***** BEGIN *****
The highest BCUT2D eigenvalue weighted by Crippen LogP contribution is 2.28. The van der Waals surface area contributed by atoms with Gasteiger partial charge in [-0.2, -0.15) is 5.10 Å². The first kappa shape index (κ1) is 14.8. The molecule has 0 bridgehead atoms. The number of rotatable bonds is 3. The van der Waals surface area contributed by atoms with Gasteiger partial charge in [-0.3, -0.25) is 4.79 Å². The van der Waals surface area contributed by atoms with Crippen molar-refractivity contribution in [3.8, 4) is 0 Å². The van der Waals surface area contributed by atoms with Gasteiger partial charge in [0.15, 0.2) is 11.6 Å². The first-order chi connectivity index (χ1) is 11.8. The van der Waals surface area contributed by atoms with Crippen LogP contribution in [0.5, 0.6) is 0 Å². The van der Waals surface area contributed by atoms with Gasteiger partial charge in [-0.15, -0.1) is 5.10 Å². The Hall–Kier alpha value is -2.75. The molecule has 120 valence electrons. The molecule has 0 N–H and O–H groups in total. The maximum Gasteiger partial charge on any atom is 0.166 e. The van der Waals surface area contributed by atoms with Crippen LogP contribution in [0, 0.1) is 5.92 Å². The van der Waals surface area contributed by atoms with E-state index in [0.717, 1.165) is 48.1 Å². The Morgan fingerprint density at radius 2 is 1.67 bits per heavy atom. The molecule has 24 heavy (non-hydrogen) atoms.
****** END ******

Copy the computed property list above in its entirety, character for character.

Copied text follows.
The highest BCUT2D eigenvalue weighted by Crippen LogP contribution is 2.28. The van der Waals surface area contributed by atoms with Gasteiger partial charge in [-0.2, -0.15) is 5.10 Å². The first kappa shape index (κ1) is 14.8. The molecule has 0 bridgehead atoms. The number of rotatable bonds is 3. The van der Waals surface area contributed by atoms with Gasteiger partial charge in [-0.3, -0.25) is 4.79 Å². The van der Waals surface area contributed by atoms with Crippen molar-refractivity contribution in [3.8, 4) is 0 Å². The van der Waals surface area contributed by atoms with Gasteiger partial charge in [0.15, 0.2) is 11.6 Å². The first-order chi connectivity index (χ1) is 11.8. The van der Waals surface area contributed by atoms with Crippen LogP contribution in [0.5, 0.6) is 0 Å². The van der Waals surface area contributed by atoms with Gasteiger partial charge in [-0.15, -0.1) is 5.10 Å². The Hall–Kier alpha value is -2.75. The molecule has 120 valence electrons. The molecule has 0 N–H and O–H groups in total. The maximum Gasteiger partial charge on any atom is 0.166 e. The van der Waals surface area contributed by atoms with Crippen LogP contribution in [0, 0.1) is 5.92 Å². The van der Waals surface area contributed by atoms with E-state index in [0.717, 1.165) is 48.1 Å². The Morgan fingerprint density at radius 2 is 1.67 bits per heavy atom. The molecule has 24 heavy (non-hydrogen) atoms.